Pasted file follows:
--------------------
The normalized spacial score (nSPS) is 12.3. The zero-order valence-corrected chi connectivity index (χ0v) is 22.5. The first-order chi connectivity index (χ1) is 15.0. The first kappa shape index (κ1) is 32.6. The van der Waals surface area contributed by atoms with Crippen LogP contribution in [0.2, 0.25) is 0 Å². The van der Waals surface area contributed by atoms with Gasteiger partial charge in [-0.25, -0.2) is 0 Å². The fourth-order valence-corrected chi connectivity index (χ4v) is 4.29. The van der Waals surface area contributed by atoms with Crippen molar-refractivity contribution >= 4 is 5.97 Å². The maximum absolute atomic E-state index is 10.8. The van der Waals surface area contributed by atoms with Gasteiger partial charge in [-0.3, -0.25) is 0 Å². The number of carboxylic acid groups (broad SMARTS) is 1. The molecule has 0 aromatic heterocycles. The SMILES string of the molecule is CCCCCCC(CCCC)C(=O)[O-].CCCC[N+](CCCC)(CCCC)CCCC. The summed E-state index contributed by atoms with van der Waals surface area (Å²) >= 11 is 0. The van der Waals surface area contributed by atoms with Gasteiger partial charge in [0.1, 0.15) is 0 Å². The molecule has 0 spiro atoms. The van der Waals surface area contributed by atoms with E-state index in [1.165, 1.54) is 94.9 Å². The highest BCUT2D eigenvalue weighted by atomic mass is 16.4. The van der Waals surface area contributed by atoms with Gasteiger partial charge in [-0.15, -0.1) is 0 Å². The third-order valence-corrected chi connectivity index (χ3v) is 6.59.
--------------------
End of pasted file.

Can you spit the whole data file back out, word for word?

The normalized spacial score (nSPS) is 12.3. The zero-order valence-corrected chi connectivity index (χ0v) is 22.5. The first-order chi connectivity index (χ1) is 15.0. The first kappa shape index (κ1) is 32.6. The van der Waals surface area contributed by atoms with Crippen LogP contribution in [0.2, 0.25) is 0 Å². The van der Waals surface area contributed by atoms with Gasteiger partial charge in [-0.25, -0.2) is 0 Å². The fourth-order valence-corrected chi connectivity index (χ4v) is 4.29. The van der Waals surface area contributed by atoms with Crippen molar-refractivity contribution >= 4 is 5.97 Å². The maximum absolute atomic E-state index is 10.8. The van der Waals surface area contributed by atoms with Gasteiger partial charge in [-0.3, -0.25) is 0 Å². The number of carboxylic acid groups (broad SMARTS) is 1. The molecule has 0 aromatic heterocycles. The SMILES string of the molecule is CCCCCCC(CCCC)C(=O)[O-].CCCC[N+](CCCC)(CCCC)CCCC. The summed E-state index contributed by atoms with van der Waals surface area (Å²) >= 11 is 0. The van der Waals surface area contributed by atoms with Gasteiger partial charge in [0.1, 0.15) is 0 Å². The molecule has 0 spiro atoms. The van der Waals surface area contributed by atoms with E-state index in [1.165, 1.54) is 94.9 Å². The highest BCUT2D eigenvalue weighted by atomic mass is 16.4. The van der Waals surface area contributed by atoms with Gasteiger partial charge in [-0.15, -0.1) is 0 Å². The third-order valence-corrected chi connectivity index (χ3v) is 6.59.